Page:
\begin{aligned} z &=\oplus_i [z]_i \\ &=\oplus_i \Big( ([x]_i \land [y]_i) \oplus \oplus _{i<j} (r _{i,j} \oplus ([x]_i \oplus [y]_j \land [x]_j \oplus [y]_i)) \oplus \oplus _{i>j} r _{j,i} \Big) \\ &=\oplus_i([x]_i \land [y]_i) \oplus \oplus _{i<j} (r _{i,j} \oplus ([x]_i \oplus [y]_j \land [x]_j \oplus [y]_i)) \oplus \oplus _{i>j} r _{j,i} \\ &=\oplus_i([x]_i \land [y]_i) \oplus \oplus _{i<j} ([x]_i \oplus [y]_j \land [x]_j \oplus [y]_i) \\ &=\oplus_i([x]_i \land [y]_i) \oplus \oplus _{i\neq j} ([x]_i \land [y]_j) \\ &=(\oplus_i [x]_i) \land (\oplus _i [y]_i) \\ &=x \land y \end{aligned}

The reason that the AND gate is secure, is because the receiver in 1-4 OT does not learn anything from the received values because they are masked by the random bit. The sender also does not learn anything from the 1-4 OT because of the properties of the 1-4 OT. Thus neither party learns about the other party’s shares from the 1-4 OT execution. The security of the protocol is inherited from the security of the 1-4 OT used and of the secret sharing scheme. For more discussions around the security we refer to the video and to the other references [1, 2].

Reveal output: all parties reveal output $[x]$.

• Party $P_i$:
• Announce $[x]_i$ to all other parties $j \neq i$
• Wait for $[x]_j$ from all $j \neq i$
• Output $x = \oplus _i [x]_i$

## Performance

As we saw in previous section, the protocol heavily relies on 1-4 oblivious transfer. This is the main bottleneck of the protocol and an important consideration for the performance:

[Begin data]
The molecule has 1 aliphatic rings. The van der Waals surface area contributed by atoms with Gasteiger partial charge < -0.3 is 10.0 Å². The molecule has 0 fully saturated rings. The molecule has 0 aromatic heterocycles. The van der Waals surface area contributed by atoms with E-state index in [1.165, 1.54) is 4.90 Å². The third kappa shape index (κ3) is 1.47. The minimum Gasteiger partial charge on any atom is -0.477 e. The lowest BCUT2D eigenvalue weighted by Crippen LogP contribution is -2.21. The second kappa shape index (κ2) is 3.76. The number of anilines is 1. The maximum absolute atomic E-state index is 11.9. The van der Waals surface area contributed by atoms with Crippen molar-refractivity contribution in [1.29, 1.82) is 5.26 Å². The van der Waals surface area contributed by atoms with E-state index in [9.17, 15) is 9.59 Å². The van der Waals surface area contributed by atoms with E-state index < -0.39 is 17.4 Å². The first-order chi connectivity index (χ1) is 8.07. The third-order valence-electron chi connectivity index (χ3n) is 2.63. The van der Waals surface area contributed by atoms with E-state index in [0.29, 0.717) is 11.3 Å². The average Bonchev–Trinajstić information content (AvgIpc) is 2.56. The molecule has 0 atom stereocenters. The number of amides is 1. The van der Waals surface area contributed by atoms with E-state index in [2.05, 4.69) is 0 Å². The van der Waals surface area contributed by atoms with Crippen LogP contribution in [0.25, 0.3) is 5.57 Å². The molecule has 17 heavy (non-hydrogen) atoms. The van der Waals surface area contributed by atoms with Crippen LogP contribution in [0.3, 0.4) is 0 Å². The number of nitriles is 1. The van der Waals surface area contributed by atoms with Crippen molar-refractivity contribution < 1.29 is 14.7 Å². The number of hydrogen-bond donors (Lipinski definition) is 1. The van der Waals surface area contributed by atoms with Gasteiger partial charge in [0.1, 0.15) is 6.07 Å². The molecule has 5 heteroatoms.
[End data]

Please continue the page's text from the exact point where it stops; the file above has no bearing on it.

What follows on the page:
• Number of 1-4 OTs per party: $O( a * (n^2 - n) / 2 )$ where $a$ is the number of AND gates.

Another performance aspect that contrasts to other protocols are the number of rounds required:

• Number of rounds: $O($ number of AND gates in the path with the most AND gates $)$.

## Questions

We discussed a few questions after the presentation: 1) Can this protocol be used for a client to outsource the computation to servers, and let the servers execute the evaluation protocol? It seems like this should be possible with tolerance for up to n-1 failures of the n servers. 2) Could we also do a beaver triples trick in GMW, similar to BGW, in order to have less computation and communication during the evaluation phase, and how would this look? We are not sure, but it seems plausible. 3) Could we run a hybrid model between GMW and for example BGW, i.e. binary and arithmetic circuit, and what would this look like? This is a good question for future sessions. 4) What would break if we considered malicious adversaries (and assuming that the OT is maliciously secure)? It is unclear if the privacy is broken, but we assume that this may indeed be the case, and there should be caution when using the semi-honest version of GMW.

## Follow-up Suggestions

For the next week we decided to look at oblivious transfer extension, this is a way of increasing the performance of oblivious transfer. Further, perhaps we can cover a malicious version of GMW in the future.

## References

• [1] Evans, David, Vladimir Kolesnikov, and Mike Rosulek. Section 3.2 “A pragmatic introduction to secure multi-party computation.” Foundations and Trends® in Privacy and Security 2.2-3 (2017). URL
• [2] Goldreich, Oded, Silvio Micali, and Avi Wigderson. “How to play any mental game.” Proceedings of the Nineteenth ACM Symp. on Theory of Computing, STOC. ACM, 1987. URL